Tall Allen said...
Statement 33 does not in any way contradict what I said. Klotz started his protocol allowing in patients with GS 3+4. So "adverse reclassification" would have to be GS 4+3. Here's what he wrote:
The authors' [Klotz et al.] approach has been to use PSADT less than 3 years (20% of patients) or grade progression to Gleason 4+3 or higher (5%).
He's made some changes since the start. He now only allows GS 3+4 if pattern 4 is less than 10%. He also eliminated PSADT < 3 years as a treatment trigger. PRIAS, in contrast, uses it.Allen, wouldn't "adverse reclassification" include a change from favorable intermediate risk to unfavorable
intermediate risk? Say, you were 3+4 and pattern 4 was 5%. With just a little pattern 4, you are almost 3+3 and could qualify for AS... sounds reasonable.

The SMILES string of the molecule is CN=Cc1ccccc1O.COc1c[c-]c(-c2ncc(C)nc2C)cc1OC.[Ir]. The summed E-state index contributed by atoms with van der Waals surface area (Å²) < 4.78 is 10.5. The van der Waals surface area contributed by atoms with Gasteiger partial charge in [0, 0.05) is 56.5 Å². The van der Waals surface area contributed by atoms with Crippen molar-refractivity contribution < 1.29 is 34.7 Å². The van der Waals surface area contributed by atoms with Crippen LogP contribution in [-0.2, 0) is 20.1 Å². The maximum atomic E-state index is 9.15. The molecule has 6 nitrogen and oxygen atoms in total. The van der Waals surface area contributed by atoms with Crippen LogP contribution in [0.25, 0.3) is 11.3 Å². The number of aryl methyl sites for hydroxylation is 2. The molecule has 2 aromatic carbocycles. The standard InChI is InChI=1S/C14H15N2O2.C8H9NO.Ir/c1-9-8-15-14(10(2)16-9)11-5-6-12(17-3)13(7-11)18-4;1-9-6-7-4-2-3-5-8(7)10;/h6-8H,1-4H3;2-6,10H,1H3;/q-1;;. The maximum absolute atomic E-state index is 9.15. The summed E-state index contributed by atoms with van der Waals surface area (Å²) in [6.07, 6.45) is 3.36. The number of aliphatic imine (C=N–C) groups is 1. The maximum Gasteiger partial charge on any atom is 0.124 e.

But if pattern 4 rose to 40% or PSA jumped to 15 (2 intermediate risk factors), I would think just logically that remaining on AS might not be sound reasoning any more... even though you are still 3+4...unless of course there were hard statistical data to prove that it was OK!
Hence adverse reclassification may not be strictly be grade progression to 4+3, but a reclassification from favorable to unfavorable
Dx Age 55 Dec '16, PSA 4.313
MP MRI Jan '17: PR 5, Bn Scan -ve
Jan '17 MRI Fs BX 4 of 12 +ve G7 (3+4)
RALP Feb 2, 2017
Path: G7 (3+4), PT2c ECE, Margins, LN, SV all -ve
2017: 0.029-0.059(Siemens); <0.008(Abbott); <0.03(NCCS); < 0.01(Bck Coulter, NUS),<0.02(Bck Coulter, Quest); <0.006(Roche, Labcorp)
Jan 2018: <0.008 (Abbott); <0.03(NCCS)